In addition to a wide variety of characters to choose from, Brawl also offers a wide variety of stages on which to do battle. These stages vary wildly in size, and some are completely static (such as Final Destination, a single platform suspended in mid-air) while others are frequently shifting and changing (such as the Mario Sunshine-themed Delfino Plaza). Which kind of stage you should pick comes down to what kind of experience you are looking for. Do you want a completely level playing field and pure competitive experience? A more static stage like Skyworld, Battlefield, or Smashville is your best bet. Do you want a less predictable stage that has unique quirks or hazards that keep you on your toes? Try Rumble Falls or The Summit. Personally, I’ve found the static stages to be more enjoyable, as they put a greater emphasis on the core fighting mechanics, which are excellent, rather than on platforming skill, for which the game’s controls are not quite as well suited.
There are a selection of different game modes to try out in Brawl, some returning from previous games and some completely new. Where Brawl shines brightest is in its local multiplayer. Getting together with your friends, sitting down on a couch and duking it out in a game is a blast, and the reason I enjoy coming back to this game. Local multiplayer provides endless hours of fun, and there are plenty of ways to alter each match to your heart’s content, such as changing the frequency of items, and whether you play based on Stock (each player has a limited number of lives, and the last one standing wins) or Time (each player has infinite lives, and the one with the most knockouts at the end of the time limit wins). This kind of gameplay has long been one of Nintendo’s biggest strengths, and that certainly comes through in Brawl and in the entire Super Smash Bros. series.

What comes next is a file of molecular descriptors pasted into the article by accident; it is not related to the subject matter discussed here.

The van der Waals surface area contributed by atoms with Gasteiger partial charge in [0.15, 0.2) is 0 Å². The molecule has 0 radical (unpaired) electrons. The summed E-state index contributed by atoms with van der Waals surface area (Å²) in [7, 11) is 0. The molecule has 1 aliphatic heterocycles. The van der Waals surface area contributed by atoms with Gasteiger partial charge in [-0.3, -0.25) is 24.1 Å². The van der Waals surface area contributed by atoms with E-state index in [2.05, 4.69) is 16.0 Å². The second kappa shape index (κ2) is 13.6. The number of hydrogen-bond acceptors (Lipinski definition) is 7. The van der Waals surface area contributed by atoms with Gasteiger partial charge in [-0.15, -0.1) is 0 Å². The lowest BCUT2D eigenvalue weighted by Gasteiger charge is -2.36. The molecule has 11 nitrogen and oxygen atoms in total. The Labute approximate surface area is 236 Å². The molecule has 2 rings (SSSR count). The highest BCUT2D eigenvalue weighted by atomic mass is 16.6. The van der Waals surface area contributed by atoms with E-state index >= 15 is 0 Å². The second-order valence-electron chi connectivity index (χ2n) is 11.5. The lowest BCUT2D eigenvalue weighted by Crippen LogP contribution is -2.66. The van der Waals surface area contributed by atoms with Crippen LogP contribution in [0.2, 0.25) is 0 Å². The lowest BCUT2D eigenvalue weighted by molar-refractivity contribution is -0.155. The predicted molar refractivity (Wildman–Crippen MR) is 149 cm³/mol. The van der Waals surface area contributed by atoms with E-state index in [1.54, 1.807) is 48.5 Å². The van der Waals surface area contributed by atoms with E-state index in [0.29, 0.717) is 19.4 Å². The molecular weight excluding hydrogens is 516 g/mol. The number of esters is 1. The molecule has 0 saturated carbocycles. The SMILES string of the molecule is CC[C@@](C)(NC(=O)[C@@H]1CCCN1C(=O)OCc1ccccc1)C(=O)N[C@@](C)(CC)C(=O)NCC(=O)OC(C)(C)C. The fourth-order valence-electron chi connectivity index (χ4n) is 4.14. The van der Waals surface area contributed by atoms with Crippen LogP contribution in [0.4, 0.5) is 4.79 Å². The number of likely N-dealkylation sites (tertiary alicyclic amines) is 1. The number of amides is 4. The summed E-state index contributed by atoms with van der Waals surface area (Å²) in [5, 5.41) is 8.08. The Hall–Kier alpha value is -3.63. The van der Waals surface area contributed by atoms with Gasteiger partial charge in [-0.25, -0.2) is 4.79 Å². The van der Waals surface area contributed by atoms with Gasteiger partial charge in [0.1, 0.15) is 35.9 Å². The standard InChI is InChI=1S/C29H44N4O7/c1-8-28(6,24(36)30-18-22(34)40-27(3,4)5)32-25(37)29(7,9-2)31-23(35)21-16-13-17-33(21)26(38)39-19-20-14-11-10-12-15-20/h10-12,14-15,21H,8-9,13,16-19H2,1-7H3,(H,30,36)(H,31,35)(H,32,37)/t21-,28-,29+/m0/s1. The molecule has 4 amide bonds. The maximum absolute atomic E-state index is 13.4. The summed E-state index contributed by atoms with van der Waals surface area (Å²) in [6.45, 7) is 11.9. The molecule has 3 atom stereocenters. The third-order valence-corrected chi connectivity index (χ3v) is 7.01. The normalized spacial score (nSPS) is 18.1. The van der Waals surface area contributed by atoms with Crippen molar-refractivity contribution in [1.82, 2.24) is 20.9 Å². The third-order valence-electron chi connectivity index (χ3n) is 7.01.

There are also a number of single player modes in the game returning from previous entries in the series. Classic Mode, in which the player selects a character and then tackles a series of challenges in a row (fighting other characters or smashing targets within a time limit), is the best single-player option; other game types like Home-Run Contest, Target Smash, and Multi-Man Brawl are decent distractions, but don’t offer enough depth to be engaging for very long.
Where Brawl falls flat is in its new 1-2 player adventure mode, Subspace Emissary. Here you play through a light-hearted story in which the villains of Nintendo franchises are teaming up to defeat Nintendo’s heroes, and the heroes must then join together to stop their enemies. The player is tasked with running through platforming sections and defeating a variety of boss battles in order to complete the story. While the boss battles are usually enjoyable, the platforming segments (which take up most of your time in this mode) are not; the game’s controls are designed first and foremost for fighting, while platforming feels slow and clunky. Trekking through the levels feels like a chore, and the enemies scattered throughout each area are annoyances that impede your progress. The storytelling isn’t any better; the narrative told is an inoffensive but forgettable tale of good versus evil, and the characters’ attempts at humor elicit a few chuckles at best. The characters actually don’t speak any words; instead, they issue grunts and other noises while pointing at whatever has their attention at the moment. In the hands of more skilled and/or ambitious writers this design choice could be used effectively, but as it is it only further hampers the storytelling. And just when it appears that this tedious game mode is about to end, the story throws in a curveball that forces the player to retread each area of the game for a second time, and with only a handful of the characters that have been unlocked throughout the adventure.
If there is one major positive about Subspace Emissary, it is that this mode introduces new characters to the player in a straightforward and structured manner; characters are unlocked in all modes once they become playable in the story, and the game forces the player to test out most of the characters at some point in the adventure, often right after they have been first introduced. This is the most logical method of unlocking characters in the game; the methods outside Subspace Emissary are far more complicated and opaque (such as completing Classic Mode multiple times, and under specific conditions that are not actually revealed to the player).
While Subspace Emissary is a big disappointment, Super Smash Bros. Brawl nonetheless shines as a game that is fun for all types of gamers and provides limitless multiplayer fun. Firing up a Wii and playing some matches of Brawl is a great way to spend free time with family, roommates, or a group of friends coming over for a game night.
Content Score: SUPPORTABLE
Overall Score: B+